Everything in this flick may suffer, big-time, but the only person who really gives it his all and actually comes out on-top is Clarke Peters as Da Good Bishop Enoch. There is a lot about this character that could be terribly annoying and terribly one-sided, as he spends almost half-of-the-film just constantly yelling and preaching to people about how they need to get “the big man” in their lives, but Peters shows more effort than that. Peters makes this guy seem very nice, very comforting, and like a relatively normal guy that just so happens to be so high-strung on the G-O-D, that is is a rather off-putting, to say the least. Still, once this twist by the end is actually shown to us and comes into our minds, Peters handles the material very-well and gives us a glimpse at a real man, with real problems, and real, deep, dark secrets that can come out at any time. Peters is definitely the flame that keeps this fire moving and without this dude, doing his own thing, the flick would have definitely been a lot worse and painful to watch.
The reason I say that, is because when the flick isn’t focusing on Peters and all of his sermons, it’s about the forming of love between the two kids in this movie, played by youngsters Toni Lysaith and Jlues Brown. Now, as much as I hate to get on kids’ case about how they can’t and handle the material that’s thrown at them, I still can’t get past the fact that in this movie, where half of the film/story revolves around them, Lee actually gave the “okay” on some of these final-cuts, because being a director that knows how to direct actors and give some of the best performances of their careers, this is almost an embarrassment Seriously, these kids are drop-dead terrible and the stuff they say to each other not only doesn’t feel genuine, but seems like Lee has lost his touch and should have just stuck with Nate Parker and the gang of Bloods that he lead. To be honest, and I hate to say this, but his performance, his character, and his gang, would have probably been a lot more of an interesting story to focus on, and probably a better-road for Lee to go down considering the guy is one of the best at writing stories for them. However, when it comes to kids, I think he’s got to stay away, as dirty as that may sound.
Consensus: It’s great to see Spike Lee finally back in-front of and behind-the-camera, but Red Hook Summer is not the type of flick that I was imagining all that glee coming from. It’s long, poorly-scripted, boring, and to be honest, only good and worth a recommendation for the last 20 minutes where a phenomenal performance from Clarke Peters, gets better and better by each scene.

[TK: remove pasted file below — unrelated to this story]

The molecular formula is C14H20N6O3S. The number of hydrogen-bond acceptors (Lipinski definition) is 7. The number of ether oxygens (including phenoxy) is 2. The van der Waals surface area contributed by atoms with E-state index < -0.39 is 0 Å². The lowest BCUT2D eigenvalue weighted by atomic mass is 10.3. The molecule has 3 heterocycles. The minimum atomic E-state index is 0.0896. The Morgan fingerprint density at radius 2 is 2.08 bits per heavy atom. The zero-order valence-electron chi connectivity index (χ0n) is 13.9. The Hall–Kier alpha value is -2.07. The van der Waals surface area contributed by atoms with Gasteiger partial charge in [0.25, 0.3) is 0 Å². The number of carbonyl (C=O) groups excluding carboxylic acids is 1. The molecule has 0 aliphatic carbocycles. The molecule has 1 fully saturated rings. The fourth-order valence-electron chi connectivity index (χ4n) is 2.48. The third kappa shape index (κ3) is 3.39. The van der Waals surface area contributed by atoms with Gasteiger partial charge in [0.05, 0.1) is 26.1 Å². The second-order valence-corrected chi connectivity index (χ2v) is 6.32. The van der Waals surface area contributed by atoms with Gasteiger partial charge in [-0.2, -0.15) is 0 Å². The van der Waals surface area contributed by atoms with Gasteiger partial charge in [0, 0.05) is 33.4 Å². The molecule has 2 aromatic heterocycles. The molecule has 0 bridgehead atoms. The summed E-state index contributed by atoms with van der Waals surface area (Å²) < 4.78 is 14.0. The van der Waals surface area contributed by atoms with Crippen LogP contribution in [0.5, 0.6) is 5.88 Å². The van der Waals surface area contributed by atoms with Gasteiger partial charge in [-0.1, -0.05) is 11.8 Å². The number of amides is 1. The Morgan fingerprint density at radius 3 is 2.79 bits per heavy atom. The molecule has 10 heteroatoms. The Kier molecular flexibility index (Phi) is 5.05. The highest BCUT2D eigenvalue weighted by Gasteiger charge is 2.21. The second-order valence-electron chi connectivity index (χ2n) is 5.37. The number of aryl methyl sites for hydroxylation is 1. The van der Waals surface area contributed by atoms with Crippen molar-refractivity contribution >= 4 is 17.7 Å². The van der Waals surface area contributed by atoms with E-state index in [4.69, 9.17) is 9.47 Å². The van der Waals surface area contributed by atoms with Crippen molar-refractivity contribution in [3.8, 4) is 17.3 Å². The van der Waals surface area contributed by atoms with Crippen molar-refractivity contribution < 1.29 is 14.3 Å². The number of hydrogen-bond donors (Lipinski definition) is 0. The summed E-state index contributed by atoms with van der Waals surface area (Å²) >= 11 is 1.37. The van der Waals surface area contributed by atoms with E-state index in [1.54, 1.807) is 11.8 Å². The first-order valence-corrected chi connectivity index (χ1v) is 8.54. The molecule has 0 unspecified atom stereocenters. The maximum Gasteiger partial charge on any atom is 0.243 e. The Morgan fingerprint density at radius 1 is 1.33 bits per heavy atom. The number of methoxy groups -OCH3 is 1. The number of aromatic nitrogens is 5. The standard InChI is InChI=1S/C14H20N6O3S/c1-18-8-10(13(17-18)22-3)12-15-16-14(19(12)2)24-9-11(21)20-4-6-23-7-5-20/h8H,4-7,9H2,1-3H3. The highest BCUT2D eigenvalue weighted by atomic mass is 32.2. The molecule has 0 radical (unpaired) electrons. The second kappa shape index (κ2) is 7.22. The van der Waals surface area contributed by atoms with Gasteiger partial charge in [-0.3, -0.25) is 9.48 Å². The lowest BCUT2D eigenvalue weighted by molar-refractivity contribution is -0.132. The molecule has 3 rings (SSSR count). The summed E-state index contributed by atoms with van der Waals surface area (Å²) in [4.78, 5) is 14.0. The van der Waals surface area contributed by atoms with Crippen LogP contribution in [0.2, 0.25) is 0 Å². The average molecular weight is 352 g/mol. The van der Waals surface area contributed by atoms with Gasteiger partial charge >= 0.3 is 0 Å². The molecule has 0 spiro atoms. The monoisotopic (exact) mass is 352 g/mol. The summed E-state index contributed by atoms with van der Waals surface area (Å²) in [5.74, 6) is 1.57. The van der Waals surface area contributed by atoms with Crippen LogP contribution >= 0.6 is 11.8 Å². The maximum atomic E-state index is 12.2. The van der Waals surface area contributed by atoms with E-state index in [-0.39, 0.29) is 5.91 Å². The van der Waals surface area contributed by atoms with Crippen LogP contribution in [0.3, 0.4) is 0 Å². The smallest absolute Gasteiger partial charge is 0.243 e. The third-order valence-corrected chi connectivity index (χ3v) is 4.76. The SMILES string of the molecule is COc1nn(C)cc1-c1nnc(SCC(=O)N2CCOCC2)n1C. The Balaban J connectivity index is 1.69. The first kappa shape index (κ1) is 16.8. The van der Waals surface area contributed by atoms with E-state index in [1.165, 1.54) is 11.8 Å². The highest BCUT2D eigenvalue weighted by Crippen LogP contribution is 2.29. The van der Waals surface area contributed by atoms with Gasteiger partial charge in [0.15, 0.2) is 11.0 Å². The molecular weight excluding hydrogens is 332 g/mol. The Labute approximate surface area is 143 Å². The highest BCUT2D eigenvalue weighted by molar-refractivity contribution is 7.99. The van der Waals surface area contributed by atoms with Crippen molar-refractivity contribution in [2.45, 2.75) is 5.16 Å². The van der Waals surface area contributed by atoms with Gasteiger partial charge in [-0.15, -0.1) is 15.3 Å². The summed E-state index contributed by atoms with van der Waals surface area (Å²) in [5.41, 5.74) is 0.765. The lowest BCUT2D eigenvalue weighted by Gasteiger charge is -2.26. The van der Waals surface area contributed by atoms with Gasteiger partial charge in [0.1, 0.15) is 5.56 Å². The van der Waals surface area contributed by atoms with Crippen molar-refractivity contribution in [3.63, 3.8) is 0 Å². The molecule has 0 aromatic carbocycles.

The boogeyman is too old school.
The film stars Clive Owen as a father trying to save his daughter from a specter-like figure that appears to be the product of her own imagination. There is also another story that is about this kid in Spain who is having the same problems, but nobody really cares.
The new trend in Hollywood lately seems to be that in order for horror films to stay cool and hip, they need to be old school. Sometimes this works like in ‘The House of the Devil’, and other times it fails miserably like with ‘Don’t be Afraid of the Dark’. So what better way to keep horror movies even more trendy by bringing in one of the oldest horror stories of them all: the monster in the closet.
Director Juan Carlos Fresnadillo definitely seemed like he owed somebody money here because he just does not deserve this. I don’t love this director either (I’ve only seen like one film from him), but for a guy that did the sequel to one of the greatest horror flicks of the past decade (’28 Weeks Later’) I have to say that he’s really falling off the map. Juan Carlos definitely does add a lot more to this flick than you would expect because his camera is used well to speed things up, like he did with ’28 Weeks Later’, and has some pretty cool imagery that is spooky but also very good to look at. He seems like he’s trying his hardest to bring some sort of atmosphere here to this flick but it’s all taken away by the script he was given.
This plot basically comes down to the children facing off against “Hollow Face” but neither side is worth cheering for. You never get any real sense that these kids are in danger because every time the boogeyman seems like he has finally succeeded in killing these little pieces of crap, they end up being safe after all and have only a scratch or two on them. Also, why the hell does this damn creature want a face so bad? To be accepted? To be loved? To keep this film going on longer and longer, until I practically fall asleep? I think yes for that last question.
The script also goes from bad to worse considering there is barely any horrific stuff happening here and after awhile, just gets boring. They even place an exorcism scene in the middle of the flick (cause what horror film doesn’t need an exorcism scene?) and it’s one of the most boring and unscary exorcism scenes I have seen in some time and mind you, I did see ‘The Devil Inside’ over two months ago. There was also no reason for this flick to even be two separate stories either considering they are so obviously focused more on the British family then anything else and could practically care less about the story in Spain. They both come together in a dumb way that is expected from these types of films, but it still ends on an awkward note that just feels so damn forced. Then again, so does everything else in this dumb film.